Decreased Injury Risk
Numerous running injuries can develop due to insufficient blood flow and circulation in the lower legs. For instance, plantar fasciitis, Achilles tendonitis, shin splints, and calf strains are all injuries where unsupported muscles, chronic inflammation, and lack of circulation are risk factors.
When wearing compression socks, runners can reduce their risk of developing these injuries because enhanced venous return reduces the amount of time that metabolic waste products and deoxygenated blood pool near these commonly used muscle groups. Additionally, injury risk is reduced because enhanced circulation keeps swelling and edema from forming and improves recovery times after difficult exercise.
Enhanced Warmth on Cold Runs
Every runner will experience a dreadfully cold run or race. Compression socks for running not only provide an additional layer of warmth against a runner’s skin, but also protect vulnerable muscles.
Compression socks increase warmth by drawing oxygen-rich blood flow to areas that traditionally suffer from poor circulation. Often, runners experience extreme cold in their feet because of lack of blood flow to lower extremities on cold days when the body preferentially keeps more important organs (such as the heart) from freezing. Runners who wear compression socks enjoy extra protection from bitter cold winds and weather.
In addition, some runners, such as Olympian Kara Goucher, prefer full knee mobility on cold days. For instance, running tights can feel restrictive during track workouts during winter. However, by pairing compression socks with shorts, legs can remain mostly covered and warm while the knee has full range of motion.
Improved Muscular Stability
Compression socks also provide muscular stability in the lower legs of athletes. When a person is running, he or she is exerting as much four times his or her body weight in force onto the feet and lower legs. Over the course of many miles, this force leads to jostling, lateral motion, and decreased stability in these muscles. These muscular vibrations and lateral oscillations decrease the amount time it takes for an athlete to fatigue while decreasing muscular efficiency.
However, compression socks reduce the overall jostling experienced by these muscles, which in turn can reduce injury risk and lead to enhanced athletic performance.
Less Muscular Damage
Studies have shown the use of compression socks reduces the amount of muscular damage sustained during athletic activity. A recent study was performed during the Two Oceans ultra in South Africa. Runners who wore compression socks during this race were found to have less muscular damage than those who wore regular knee-highs or crew socks. In addition, recovery times were significantly shorter for those wearing compression socks. Perhaps the most impressive result of this study was that runners wearing compression socks ran an average of 12 minutes faster than those who did not.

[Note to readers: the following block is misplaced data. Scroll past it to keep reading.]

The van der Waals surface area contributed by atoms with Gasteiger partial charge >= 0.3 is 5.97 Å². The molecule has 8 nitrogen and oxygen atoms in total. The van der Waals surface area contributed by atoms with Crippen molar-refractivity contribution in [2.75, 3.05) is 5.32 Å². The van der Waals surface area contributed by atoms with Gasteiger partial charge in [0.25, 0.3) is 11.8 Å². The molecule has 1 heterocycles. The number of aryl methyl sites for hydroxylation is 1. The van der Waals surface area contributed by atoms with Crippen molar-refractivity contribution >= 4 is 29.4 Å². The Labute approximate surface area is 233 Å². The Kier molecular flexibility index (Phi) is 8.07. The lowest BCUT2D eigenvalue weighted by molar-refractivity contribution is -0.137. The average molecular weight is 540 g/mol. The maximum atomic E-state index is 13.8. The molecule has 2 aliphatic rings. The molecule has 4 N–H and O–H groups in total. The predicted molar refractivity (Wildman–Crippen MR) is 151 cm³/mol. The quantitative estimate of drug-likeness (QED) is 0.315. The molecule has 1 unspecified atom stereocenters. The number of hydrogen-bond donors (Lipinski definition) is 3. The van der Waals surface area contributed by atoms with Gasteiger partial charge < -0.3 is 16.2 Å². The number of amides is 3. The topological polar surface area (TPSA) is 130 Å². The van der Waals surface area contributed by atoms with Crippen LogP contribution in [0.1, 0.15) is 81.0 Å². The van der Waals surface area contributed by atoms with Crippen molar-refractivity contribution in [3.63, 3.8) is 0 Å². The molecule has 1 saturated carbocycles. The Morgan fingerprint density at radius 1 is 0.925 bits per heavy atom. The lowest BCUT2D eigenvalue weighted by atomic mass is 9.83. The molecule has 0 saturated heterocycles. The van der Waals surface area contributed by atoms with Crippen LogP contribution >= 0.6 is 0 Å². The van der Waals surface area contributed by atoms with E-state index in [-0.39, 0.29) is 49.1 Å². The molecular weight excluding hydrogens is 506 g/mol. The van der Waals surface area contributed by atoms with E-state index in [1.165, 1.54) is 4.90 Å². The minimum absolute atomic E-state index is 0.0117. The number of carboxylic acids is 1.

Less Cramping and Muscle Soreness
During a run or athletic activity, muscle cramping and soreness are inevitable for many people. While the causes of cramping are generally unknown (some researchers theorize that it can be due to poor hydration, poor nutrition, electrolyte imbalance, and muscular weaknesses), compression socks can be used to decrease cramping and soreness.
The secret lies in graduated compression. Muscle cramping and soreness can be delayed or reversed altogether thanks to increased blood flow to the areas of the body that frequently cramp, such as calf and feet muscles. During exercise, compression socks constrict the veins and arteries in the lower legs to promote better blood flow. This increased blood flow draws oxygenated blood to the muscles, while also enhancing venous return, or, the rate at which deoxygenated blood returns to the heart for reoxygenation. Since blood flow is naturally increased during exercise, the use of compression socks further enhances blood flow and prevents cramping.
After exercise, muscle soreness is prevented or decreased due to the same principle. While blood flow is not enhanced to nearly the same degree, the improvement in venous return speeds the recovery process by ensuring metabolic waste products and inflammation are removed from the area and replaced with nutrient-rich, oxygenated blood that will speed the healing process.
Faster Injury Recovery